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Returning Home from Iraq and Afghanistan: Preliminary Assessment of Readjustment Needs of Veterans, Service Members, and their Families 4 PRELIMINARY FINDINGS This chapter highlights findings related to the health consequences of service in Operation Enduring Freedom (OEF) and Operation Iraqi Freedom (OIF) and readjustment needs resulting from deployment; it also examines the social consequences of deployment and the special issues faced by women and ethnic minorities; finally, it examines the need to plan for the long-term support of veterans, families, and communities affected by deployment to OEF and OIF. Inasmuch as this is the preliminary or initial phase of the committee’s report, the topics discussed in this chapter are not addressed in detail. Rather, the committee is raising and exploring issues and expects to examine all the topics of concern in more detail in phase 2. Data on OEF and OIF veterans are lacking, but the committee members have examined information from studies of Vietnam veterans if they believed them to be instructive with regard to OEF and OIF veterans. The paucity of data is not surprising as studies take time to design, sample strategies need to be approved, data need to be analyzed, and the wars are ongoing. It took at least 15 years after the Vietnam War before the National Vietnam Veterans Readjustment Study began. CONSEQUENCES OF SERVICE IN OPERATION ENDURING FREEDOM AND OPERATION IRAQI FREEDOM FOR MILITARY PERSONNEL AND THEIR FAMILIES AND EFFECTS ON READJUSTMENT Since the beginning of the wars in Afghanistan (OEF) and Iraq (OIF), there have been 5,286 fatalities among US military service members.1 During the same period, 36,021 have been wounded in Iraq and Afghanistan as a direct result of hostile actions; the Army has borne the brunt of the casualties (CRS, 2009). Blasts from improvised explosive devices (IEDs) have caused most of the deaths and nonfatal injuries. Injuries from blast exposure due to IEDs have resulted in numerous physical and mental health outcomes, such as traumatic brain injury (TBI), amputation, spinal-cord injury, chronic pain, headache, injury to the eye and ear, posttraumatic stress disorder (PTSD), and major depression. Military personnel exposed to multiple blasts have an increased probability of sustaining an injury that can lead to severe or long-term physical and psychologic impairments (Nelson et al., 2008). Various impairments often occur together, making treatment and readjustment more difficult. In recognition of the additional challenges faced by veterans suffering comorbid deployment-related conditions, the Department of Veterans 1 Statistics are through November 24, 2009.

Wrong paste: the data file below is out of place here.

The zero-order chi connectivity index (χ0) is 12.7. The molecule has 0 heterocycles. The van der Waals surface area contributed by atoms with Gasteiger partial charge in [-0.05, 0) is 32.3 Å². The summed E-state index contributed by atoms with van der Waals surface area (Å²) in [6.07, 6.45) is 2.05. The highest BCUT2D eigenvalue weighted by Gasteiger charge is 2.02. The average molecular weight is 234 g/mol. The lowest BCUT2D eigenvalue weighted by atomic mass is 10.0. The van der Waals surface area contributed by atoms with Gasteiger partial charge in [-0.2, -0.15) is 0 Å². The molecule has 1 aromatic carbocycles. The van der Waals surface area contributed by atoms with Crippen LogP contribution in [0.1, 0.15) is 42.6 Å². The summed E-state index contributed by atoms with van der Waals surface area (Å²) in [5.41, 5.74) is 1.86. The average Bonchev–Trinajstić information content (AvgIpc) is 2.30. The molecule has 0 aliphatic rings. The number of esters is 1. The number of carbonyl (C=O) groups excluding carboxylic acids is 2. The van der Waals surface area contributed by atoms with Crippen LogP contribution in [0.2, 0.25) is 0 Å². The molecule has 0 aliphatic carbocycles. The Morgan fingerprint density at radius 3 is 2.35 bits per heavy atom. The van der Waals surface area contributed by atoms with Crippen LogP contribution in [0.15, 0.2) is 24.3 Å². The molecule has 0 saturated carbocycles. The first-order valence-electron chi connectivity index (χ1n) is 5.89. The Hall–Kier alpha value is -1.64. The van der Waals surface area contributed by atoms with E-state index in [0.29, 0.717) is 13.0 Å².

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Returning Home from Iraq and Afghanistan: Preliminary Assessment of Readjustment Needs of Veterans, Service Members, and their Families Affairs (VA) in 2005 defined polytrauma as “injury to the brain in addition to other body parts or systems resulting in physical, cognitive, psychological, or psychosocial impairments and functional disability” (VA, 2005). Since then, its definition has been expanded to include concurrent injury to two or more body parts or systems that results in cognitive, physical, psychologic, or other psychosocial impairments (VA, 2009b). Many military personnel returning from OEF and OIF appear to have more complex and emotional trauma than has been seen in past wars (Friedemann-Sanchez et al., 2008). That observation may be due, in part, to an improved chance of survival because of the widespread use of body armor, improved battlefield medical response, and advances in aeromedical evacuation. Polytrauma patients in particular have complex rehabilitation needs, including addressing and treating for pain, TBI, PTSD, and other comorbid conditions to facilitate readjustment (Sayer et al., 2009). Although TBI, amputations, PTSD, and major depression are distinct postcombat health outcomes, they cause overlapping long-term, possibly lifelong, effects on people’s lives. People affected by those types of combat-related injuries and mental health disorders tend to report poorer health and impaired function in many life activities than people who do not suffer those types of injuries. Moreover, physical injuries and mental health disorders often require treatment by multiple health-care services for an extended period. The problem of polytrauma and the associated lifelong, recurring comorbid conditions, such as PTSD and chronic pain, requires the development of integrated approaches to clinical care that can replace traditional treatment systems that focus on isolated problems (Belanger et al., 2005; Gironda et al., 2009). Those injuries also have the potential to affect family life even if the injured service members recover fully. For example, family members may need to relocate if the proper treatment facilities are not available close to home (Cozza et al., 2005). Injuries that result in long-term changes in behavior or abilities can seriously challenge marriages, thrusting the spouse into a caregiving role, increasing the risk of depression and other psychologic problems, and increasing the likelihood of divorce (Blais and Boisvert, 2005; Calhoun et al., 2002). The committee has decided, in this preliminary report, to focus on the most serious health, psychologic, and social outcomes related to OEF and OIF service. Those outcomes and possible readjustment needs associated with them are discussed below. Traumatic Brain Injury and Related Blast Injuries Throughout OEF and OIF, explosive devices have become more powerful, their detonation systems more creative, and their additives more devastating. TBI2 is the most common injury among those wounded in OEF and OIF and is a significant cause of mortality and morbidity. In 2003–2007, the Military Health System (MHS) recorded that 43,779 patients had a diagnosis of TBI (CRS, 2009). The estimates vary: some studies have found that about 10–20% of veterans returning from OEF and OIF have TBI (Elder and Cristian, 2009; Tanielian and Jaycox, 2008), and others have found that TBI accounts for up to one-third of all battlefield injuries (Meyer et al., 2008). Although penetrating brain injuries are easily identified, closed TBI is more common and, when mild, can go unnoticed. A concern for troops, veterans, and their 2 Brain injuries may be categorized as mild, moderate, or severe (see Silver et al., 2005); the Defense and Veterans Brain Injury Center in collaboration with the Armed Forces Health Surveillance Center publishes the annual incidence of brain injury by severity and by branch of military (DOD, 2009).